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What is Singapore Math?

A few years back I attended the SDE National Conference on Singapore Math Strategies, and it was four days of non-stop learning! It was my second time attending the conference, and it was even better than the first time. While there were many great sessions and presenters, the highlight for me was definitely getting to learn from Yeap Ban Har. Dr. Yeap is an internationally known educator, author, and speaker. His presentation style made you feel like you were in his classroom–he was informative, engaging, and entertaining.

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One of the first comments he made is that in Singapore they don’t call it Singapore Math. It’s just math. He went on to explain the history of how the math curriculum we know as Singapore Math came to be. In the 1980’s, Singapore was at the bottom of the educational heap. Their scores on international assessments were among the lowest and their country’s GNP was dismal. The government decided that something needed to be done, and they turned to research for the answers. They decided to focus on numeracy, rather than literacy because research shows that mathematics skills are more directly correlated to the economic success of a country than literacy.

With the focus set on improving mathematics instruction, they studied the research about how students learn in general and, specifically, how they learn math. From the research, they developed a national curriculum and philosophy of teaching math that was implemented in the early 90’s. Just over twenty years later, Singapore consistently ranks very high on international assessments and their GNP continues to rise. Quite the success story.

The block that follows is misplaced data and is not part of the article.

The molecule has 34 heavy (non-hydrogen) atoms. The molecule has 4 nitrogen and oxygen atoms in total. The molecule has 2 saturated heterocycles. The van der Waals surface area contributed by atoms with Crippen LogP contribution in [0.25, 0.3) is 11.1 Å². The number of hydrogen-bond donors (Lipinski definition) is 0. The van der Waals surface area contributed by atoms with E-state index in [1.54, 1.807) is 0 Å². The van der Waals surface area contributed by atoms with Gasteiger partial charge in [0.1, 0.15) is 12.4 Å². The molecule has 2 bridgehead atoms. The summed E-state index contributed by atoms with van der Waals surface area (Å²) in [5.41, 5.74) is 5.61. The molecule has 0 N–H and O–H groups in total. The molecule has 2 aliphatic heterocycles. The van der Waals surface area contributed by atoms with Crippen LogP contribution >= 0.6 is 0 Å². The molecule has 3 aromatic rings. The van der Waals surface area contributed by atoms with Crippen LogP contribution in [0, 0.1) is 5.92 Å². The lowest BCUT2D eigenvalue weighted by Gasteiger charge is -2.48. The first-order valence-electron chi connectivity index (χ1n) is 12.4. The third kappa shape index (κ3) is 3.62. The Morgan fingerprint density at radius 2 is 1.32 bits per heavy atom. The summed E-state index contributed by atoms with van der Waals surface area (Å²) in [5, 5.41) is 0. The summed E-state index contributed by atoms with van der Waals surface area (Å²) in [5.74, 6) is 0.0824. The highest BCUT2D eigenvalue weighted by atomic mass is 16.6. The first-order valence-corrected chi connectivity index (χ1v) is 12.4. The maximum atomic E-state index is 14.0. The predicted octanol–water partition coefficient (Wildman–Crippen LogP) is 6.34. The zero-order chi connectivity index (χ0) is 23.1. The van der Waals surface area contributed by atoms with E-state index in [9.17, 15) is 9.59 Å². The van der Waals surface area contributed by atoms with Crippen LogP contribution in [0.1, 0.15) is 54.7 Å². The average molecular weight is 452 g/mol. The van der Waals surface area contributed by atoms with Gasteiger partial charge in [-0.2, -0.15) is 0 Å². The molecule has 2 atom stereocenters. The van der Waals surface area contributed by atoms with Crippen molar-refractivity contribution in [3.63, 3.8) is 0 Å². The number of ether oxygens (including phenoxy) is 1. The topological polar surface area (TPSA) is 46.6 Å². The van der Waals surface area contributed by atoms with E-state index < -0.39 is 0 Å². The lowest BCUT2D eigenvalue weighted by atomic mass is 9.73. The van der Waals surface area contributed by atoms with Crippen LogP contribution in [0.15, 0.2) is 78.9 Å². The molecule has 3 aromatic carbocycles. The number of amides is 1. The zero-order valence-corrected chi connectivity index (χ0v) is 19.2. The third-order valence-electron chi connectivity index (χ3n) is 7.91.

While many people associate Singapore math with bar model drawing, Dr. Yeap said that was actually a small part of their curriculum. Here’s a graphic showing the framework.

One of the fundamental pieces of the Singapore philosophy is the concrete, pictorial, abstract (CPA) sequence of instruction based on the work of Jerome Bruner in the 1960’s. In the United States, we more often refer to it as CRA, with the R standing for representational, but it’s essentially the same thing. Anchor tasks (think of these as their mini-lessons) feature concrete learning experiences and typically conclude with students documenting their mathematical thinking in their math journal–the representational and sometimes abstract piece. So, for example, after doing an anchor task activity using ten-frames to explore different ways to add 8 + 6, the journal entry might look something like this:

It’s also interesting how they use the student textbook. He told us that although all the lessons he showed us came from the student textbook, the textbook stays closed during instruction. This allows the students to construct their own learning, rather than being constrained by the textbook method.

Another piece of research that helped shaped math instruction in Singapore is Zoltan Dienes’ Six-Stage Theory of Learning Mathematics. Basically, Dienes states that Free Play, without formal vocabulary or rules, must be the first stage of all learning. He describes it as a “trial and error” activity.  Think, for example, about the ten-frame anchor task I mentioned previously. Students might be asked to build 8 and 6 on two different ten-frames and then be asked, “I wonder how we could add 8 and 6?”  This would be followed by a share-out of different solutions. At the conclusion of the anchor task, students would be asked to record three solutions that make sense to them in their math journals. I love how Yeap described an easy way to differentiate: “Boys and girls, we have just discussed and shown many different ways to add 8 and 6.  Please record three ways that make the most sense to you in your math journal. If you are really fast, record five ways. If you are really, really fast, make up another way.”

Yeap also referred to Vygostsky’s theories on social learning and the zone of proximal development. Yeap summed up the social learning theory as students doing individual thinking, then small group work, and finally whole group sharing. Vygostsky’s zone of proximal development theory states that we learn best when asked to do tasks that are just beyond our comfort zone.